Some are turning their sights to corporate pension schemes in an attempt to keep the business afloat.
However, dipping into the pension fund or using employee pension contributions to shore up the business could spell real trouble for the trustees, who are sometimes also the company’s directors and shareholders. In the worst-case scenario, such action would result in the Pension Regulator appointing an independent trustee and taking away the lay trustees’ powers.
Faced with the prospect of pushing the employer over the edge, with the inevitable result of the scheme being forced into the Pension Protection Fund (PPF), trustees are left with the unenviable task of deciding the best route for the scheme and its current and future pensioners.
The compensation offered by the PPF is considerably less than the full benefit entitlements, after taking into account reductions to spouses’ pensions, pension increases and other matters. As a result, the headline figure of 100 per cent compensation for the pensioners and 90 per cent compensation for those on deferred benefits can often be skewed by a range of reductions in benefits, tucked away in the small print of the legislation.
Pension scheme trustees must ensure they understand their duties. In particular, they must safeguard contributions collected by the company and ensure these are paid into the scheme in line with the agreed schedule of contributions and not used for anything else. Company directors also have a duty to their employees not to betray the trust between an employer and employee by holding on to contributions deducted from pay and using them for other purposes.
Employers are required under the Pensions Act to pay contributions into the scheme in a timely manner and in line with a schedule of contributions. In addition, employers must also, as part of individuals’ contracts of employment, hand over the agreed employee contributions deducted from the payroll to trustees within the required timescales.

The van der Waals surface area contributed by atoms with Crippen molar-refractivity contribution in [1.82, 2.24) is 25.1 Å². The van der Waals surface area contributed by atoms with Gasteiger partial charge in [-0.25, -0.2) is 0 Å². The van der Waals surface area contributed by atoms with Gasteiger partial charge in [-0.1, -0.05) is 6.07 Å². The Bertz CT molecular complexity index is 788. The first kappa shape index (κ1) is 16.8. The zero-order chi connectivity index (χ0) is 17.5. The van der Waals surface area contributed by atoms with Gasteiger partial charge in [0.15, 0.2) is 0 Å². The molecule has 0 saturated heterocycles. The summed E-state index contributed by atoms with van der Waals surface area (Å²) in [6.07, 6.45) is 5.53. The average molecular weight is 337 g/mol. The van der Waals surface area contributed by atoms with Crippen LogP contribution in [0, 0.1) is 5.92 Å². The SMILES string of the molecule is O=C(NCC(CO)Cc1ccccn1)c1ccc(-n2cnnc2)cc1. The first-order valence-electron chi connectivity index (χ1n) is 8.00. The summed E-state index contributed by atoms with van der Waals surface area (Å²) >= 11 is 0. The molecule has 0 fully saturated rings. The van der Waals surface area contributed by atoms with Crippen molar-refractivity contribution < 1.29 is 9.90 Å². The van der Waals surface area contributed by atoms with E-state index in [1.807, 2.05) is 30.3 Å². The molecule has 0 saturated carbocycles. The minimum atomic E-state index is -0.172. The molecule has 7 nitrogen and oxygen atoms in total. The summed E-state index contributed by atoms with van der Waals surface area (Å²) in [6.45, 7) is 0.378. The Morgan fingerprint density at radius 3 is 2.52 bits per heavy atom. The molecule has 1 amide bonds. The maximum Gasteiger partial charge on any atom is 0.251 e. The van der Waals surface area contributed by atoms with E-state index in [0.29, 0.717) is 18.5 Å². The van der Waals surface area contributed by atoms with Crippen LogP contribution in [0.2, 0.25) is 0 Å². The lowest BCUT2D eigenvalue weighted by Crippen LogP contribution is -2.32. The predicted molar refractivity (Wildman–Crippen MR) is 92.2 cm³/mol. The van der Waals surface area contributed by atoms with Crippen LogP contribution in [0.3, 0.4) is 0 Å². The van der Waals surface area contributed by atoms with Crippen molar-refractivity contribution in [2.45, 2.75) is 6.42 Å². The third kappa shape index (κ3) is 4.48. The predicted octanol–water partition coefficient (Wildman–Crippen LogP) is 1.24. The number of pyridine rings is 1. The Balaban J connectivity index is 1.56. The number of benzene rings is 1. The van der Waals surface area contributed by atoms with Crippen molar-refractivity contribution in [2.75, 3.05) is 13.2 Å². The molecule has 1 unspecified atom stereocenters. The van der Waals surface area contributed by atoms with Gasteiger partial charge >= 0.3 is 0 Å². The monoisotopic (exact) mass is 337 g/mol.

While there is scope for employers to review the schedule of contributions with trustees, it is fraught with potential difficulties. Trustees must, therefore, fully understand the implications before making any agreement with the company.
This will reduce the likelihood of a comeback on the employer and trustees, if the trustees also happen to be the directors and owners of the company. It will also reduce the risk of being reported to the Pensions Regulator for failing to pay contributions on time, where there is a clear conflict of interest.
The downturn has forced a number of employers to negotiate payment extensions to eliminate a deficit. However, even with a considerable extension, some employers are struggling to pay sufficient contributions to keep scheme trustees happy and the Pension Regulator on side.
Any such changes must be agreed in advance with the trustees, and employers must not take unilateral action irrespective of the trustee’s views. An independent trustee should represent the trustees, to prevent any comeback against the lay trustees at a later stage.
The Pensions Regulator has a keen interest in cases where funding plans are extended or where payment of contributions are not made on time. While previously a criminal offence, such action could now be deemed a civil offence.
Several options may be available to directors and trustees where the business has come under pressure. However, as across all business, good governance is paramount.
Where trustees are also the company owners and directors, with the prospect of a conflict of interest, it is a good idea to have an independent trustee carry out all negotiations on behalf of the pension scheme with the company.
To safeguard the interests of all stakeholders, company directors and trustees must ensure they fully understand the implications of difficult decisions. This will prevent the scheme and individuals involved from falling foul of complex legislation.
• Gary Cullen is a partner and head of the national pensions unit at law firm Maclay Murray & Spens